Nov. 15, 2010 The visible matter that makes up all things around us, from the stars, planets, to our earth and every living organism that lives on it, has existed for billions of years. However, nuclear scientists around the world have only recently had the knowledge and tools necessary to begin to understand how this matter has been formed, how it evolved and where it originated. We now know there is a strong interplay between the often violent events in the cosmos and the nuclei which make up the elements we find on earth today.
Nuclear scientists are striving to push towards the nucleus towards its limits of stability, to search for new elements and to understand how the elements were formed in the universe. Driven by this mission to understand the world around us, basic research in science has led to numerous applications that impact our daily lives. Nuclear science has contributed directly in areas such as energy production and medicine, and indirectly through the training of young people who will be the scientists and pioneers of the discoveries of tomorrow.
The new cyclotron and the laboratory extension benefit physics research, medical industry and the control of the nuclear test ban treaty.
The new cyclotron of the Department of Physics of the University of Jyväskylä was inaugurated on 15 November 2010 by the Finnish Minister of Education, Henna Virkkunen and the Rector of the University of Jyväskylä, Aino Sallinen.
"The new accelerator and the laboratory extension building for it are the largest single investment in the scientific infrastructure in Finland in recent years. The main use of the cyclotron will be the fundamental research of nuclear physics," says Professor Juha Äystö. The research using the most intense proton beam, the IGISOL mass separator, is moved next to the new cyclotron.
A significant part of the research is related to the nuclear fission of uranium and thorium. In this research, accurate nuclear data are measured to be used as a basis of computer simulations of the next generation nuclear reactors. This way, the research supports development of safer and cleaner nuclear power plants. This research is done in international collaboration, partly supported by the European Union.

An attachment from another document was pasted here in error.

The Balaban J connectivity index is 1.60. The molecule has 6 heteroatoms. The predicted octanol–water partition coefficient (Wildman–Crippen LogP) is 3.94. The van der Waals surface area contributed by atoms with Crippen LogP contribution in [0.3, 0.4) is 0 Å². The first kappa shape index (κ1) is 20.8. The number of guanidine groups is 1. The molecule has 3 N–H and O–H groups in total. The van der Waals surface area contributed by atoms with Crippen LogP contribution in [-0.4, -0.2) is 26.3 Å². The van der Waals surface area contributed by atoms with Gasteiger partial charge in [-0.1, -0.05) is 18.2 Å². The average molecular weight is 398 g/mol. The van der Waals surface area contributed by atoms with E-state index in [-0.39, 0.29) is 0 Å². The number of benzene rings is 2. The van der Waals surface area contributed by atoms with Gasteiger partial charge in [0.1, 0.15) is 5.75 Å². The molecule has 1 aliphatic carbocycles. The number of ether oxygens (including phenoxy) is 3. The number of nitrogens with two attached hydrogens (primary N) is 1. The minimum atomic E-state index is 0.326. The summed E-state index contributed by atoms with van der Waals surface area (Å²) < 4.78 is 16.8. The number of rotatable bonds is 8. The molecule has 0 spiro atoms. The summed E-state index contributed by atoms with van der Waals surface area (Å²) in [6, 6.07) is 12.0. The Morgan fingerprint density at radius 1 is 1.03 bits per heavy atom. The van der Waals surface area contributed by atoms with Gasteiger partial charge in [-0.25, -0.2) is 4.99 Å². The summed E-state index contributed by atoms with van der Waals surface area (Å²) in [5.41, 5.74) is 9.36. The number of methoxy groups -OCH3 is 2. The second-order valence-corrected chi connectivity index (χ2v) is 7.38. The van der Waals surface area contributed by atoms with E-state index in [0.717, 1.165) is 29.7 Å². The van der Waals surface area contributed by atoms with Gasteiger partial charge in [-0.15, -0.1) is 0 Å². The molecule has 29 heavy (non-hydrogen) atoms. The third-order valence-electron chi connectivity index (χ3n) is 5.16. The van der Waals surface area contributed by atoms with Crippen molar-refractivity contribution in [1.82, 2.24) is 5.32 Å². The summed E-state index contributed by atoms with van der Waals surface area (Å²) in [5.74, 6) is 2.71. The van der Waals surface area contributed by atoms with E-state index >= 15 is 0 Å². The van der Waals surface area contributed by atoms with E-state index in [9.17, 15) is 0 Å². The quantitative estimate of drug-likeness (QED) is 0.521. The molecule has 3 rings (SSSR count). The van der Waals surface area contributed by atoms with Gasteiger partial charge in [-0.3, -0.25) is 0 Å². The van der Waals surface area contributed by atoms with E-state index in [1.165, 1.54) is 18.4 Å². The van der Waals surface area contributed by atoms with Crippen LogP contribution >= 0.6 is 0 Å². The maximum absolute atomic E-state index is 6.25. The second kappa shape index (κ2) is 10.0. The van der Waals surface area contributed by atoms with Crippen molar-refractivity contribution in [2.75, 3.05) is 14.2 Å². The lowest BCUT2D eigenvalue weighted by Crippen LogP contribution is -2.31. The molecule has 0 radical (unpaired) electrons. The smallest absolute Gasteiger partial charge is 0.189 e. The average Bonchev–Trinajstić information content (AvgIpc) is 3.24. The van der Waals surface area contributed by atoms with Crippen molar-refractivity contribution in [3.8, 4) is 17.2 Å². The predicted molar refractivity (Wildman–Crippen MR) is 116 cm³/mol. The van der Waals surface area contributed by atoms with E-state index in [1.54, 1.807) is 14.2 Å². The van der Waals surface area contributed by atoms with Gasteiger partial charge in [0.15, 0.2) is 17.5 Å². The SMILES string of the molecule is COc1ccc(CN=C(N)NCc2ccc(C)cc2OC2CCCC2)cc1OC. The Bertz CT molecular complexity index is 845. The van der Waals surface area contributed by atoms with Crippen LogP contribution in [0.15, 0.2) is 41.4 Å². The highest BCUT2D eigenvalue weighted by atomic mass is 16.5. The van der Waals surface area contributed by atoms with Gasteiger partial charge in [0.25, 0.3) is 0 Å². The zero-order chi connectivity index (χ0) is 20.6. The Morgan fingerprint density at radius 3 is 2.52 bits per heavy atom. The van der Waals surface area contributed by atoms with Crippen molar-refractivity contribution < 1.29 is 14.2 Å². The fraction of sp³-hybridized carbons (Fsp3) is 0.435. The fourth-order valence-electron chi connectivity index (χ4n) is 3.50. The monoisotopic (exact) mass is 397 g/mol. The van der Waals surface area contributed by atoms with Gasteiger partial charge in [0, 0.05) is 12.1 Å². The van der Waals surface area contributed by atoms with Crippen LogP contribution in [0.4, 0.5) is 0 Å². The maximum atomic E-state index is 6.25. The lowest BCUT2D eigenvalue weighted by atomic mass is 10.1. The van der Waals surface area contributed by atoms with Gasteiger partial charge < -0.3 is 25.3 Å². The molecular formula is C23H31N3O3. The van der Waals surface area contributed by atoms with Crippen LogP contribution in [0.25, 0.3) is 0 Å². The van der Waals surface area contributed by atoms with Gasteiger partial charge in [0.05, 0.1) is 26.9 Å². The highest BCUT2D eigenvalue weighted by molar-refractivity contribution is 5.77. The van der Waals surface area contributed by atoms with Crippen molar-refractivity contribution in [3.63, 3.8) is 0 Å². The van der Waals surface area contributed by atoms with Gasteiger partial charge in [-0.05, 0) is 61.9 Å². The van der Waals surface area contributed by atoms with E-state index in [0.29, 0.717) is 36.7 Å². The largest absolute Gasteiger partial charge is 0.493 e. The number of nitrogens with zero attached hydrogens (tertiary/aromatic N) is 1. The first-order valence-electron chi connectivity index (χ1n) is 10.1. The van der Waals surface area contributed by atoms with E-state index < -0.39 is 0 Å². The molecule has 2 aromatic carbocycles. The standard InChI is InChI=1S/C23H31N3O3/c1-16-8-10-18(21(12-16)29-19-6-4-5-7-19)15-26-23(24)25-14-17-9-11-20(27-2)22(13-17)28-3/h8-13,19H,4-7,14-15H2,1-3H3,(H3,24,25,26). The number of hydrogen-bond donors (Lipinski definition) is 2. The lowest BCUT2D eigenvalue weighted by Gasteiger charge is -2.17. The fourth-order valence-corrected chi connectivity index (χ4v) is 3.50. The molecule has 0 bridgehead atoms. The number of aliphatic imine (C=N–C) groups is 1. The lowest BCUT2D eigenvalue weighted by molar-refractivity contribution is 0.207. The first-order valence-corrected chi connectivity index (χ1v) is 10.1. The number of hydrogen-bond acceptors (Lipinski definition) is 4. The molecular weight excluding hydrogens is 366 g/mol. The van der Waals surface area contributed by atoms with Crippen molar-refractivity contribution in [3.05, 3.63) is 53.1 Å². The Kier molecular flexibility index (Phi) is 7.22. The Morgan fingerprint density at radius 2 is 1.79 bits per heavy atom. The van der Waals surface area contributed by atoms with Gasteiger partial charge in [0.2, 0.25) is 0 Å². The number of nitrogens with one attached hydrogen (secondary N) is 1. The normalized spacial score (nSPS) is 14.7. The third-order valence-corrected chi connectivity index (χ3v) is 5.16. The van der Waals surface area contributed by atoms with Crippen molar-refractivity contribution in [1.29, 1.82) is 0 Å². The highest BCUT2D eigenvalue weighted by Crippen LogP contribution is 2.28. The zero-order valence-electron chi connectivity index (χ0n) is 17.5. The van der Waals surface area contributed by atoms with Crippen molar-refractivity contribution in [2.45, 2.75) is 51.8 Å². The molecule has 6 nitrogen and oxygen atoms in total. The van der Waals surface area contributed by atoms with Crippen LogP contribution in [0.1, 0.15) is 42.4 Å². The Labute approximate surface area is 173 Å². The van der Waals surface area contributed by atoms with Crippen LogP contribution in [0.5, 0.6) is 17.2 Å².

Jyväskylä is the world's only producer of calibration radiation sources.
Fission is also utilized in the production of calibration radiation sources. These special radiation sources are needed for the Comprehensive Nuclear Test Ban Treaty Organisation (CTBTO) detector network calibrations. Calibration of the CTBTO's radiation detectors with these special sources improves their sensitivity and allows identifying the weakest signs of radioactivity due to nuclear explosions.
Resources of the new laboratory can also be used for developing research instrumentation that will be used in other international laboratories. The most important of these laboratories is the international Facility for Antiproton and Ion Research (FAIR), the realisation of which will be supported by Finland by six million euros.
The Accelerator Laboratory of the University of Jyväskylä is assigned as a Finnish Center of Excellence by the Academy of Finland. It is also one of the national level research infrastructures listed by the Finnish Ministry of Education. It also has a national task designated by the Ministry of Education as a centre of expertise in radiation and ion-beam research, education and applications. The accelerator laboratory is recognized by the Nuclear Physics European Collaboration Committee (NuPECC) as one of the leading stable-ion beam facilities in Europe. In addition, it is recognized by the European Space Agency (ESA) as an official radiation test facility for space electronics. The foreign investments to the infrastructure of the accelerator laboratory exceed 10 million euros.
The new accelerator will be also utilized in the production of the radioisotopes used in medical imaging.
The new accelerator of the laboratory, a Russian made MCC30/15 cyclotron, accelerates protons (hydrogen nuclei) to energy equivalent to a voltage of 30 million volt. The accelerator was delivered to Jyväskylä as a compensation for the national debt of the former Soviet Union to Finland. The agreement of the delivery was signed in 2007. The main parts of the cyclotron were delivered to Jyväskylä in August 2009, and the installation of cyclotron was finished by spring 2010.
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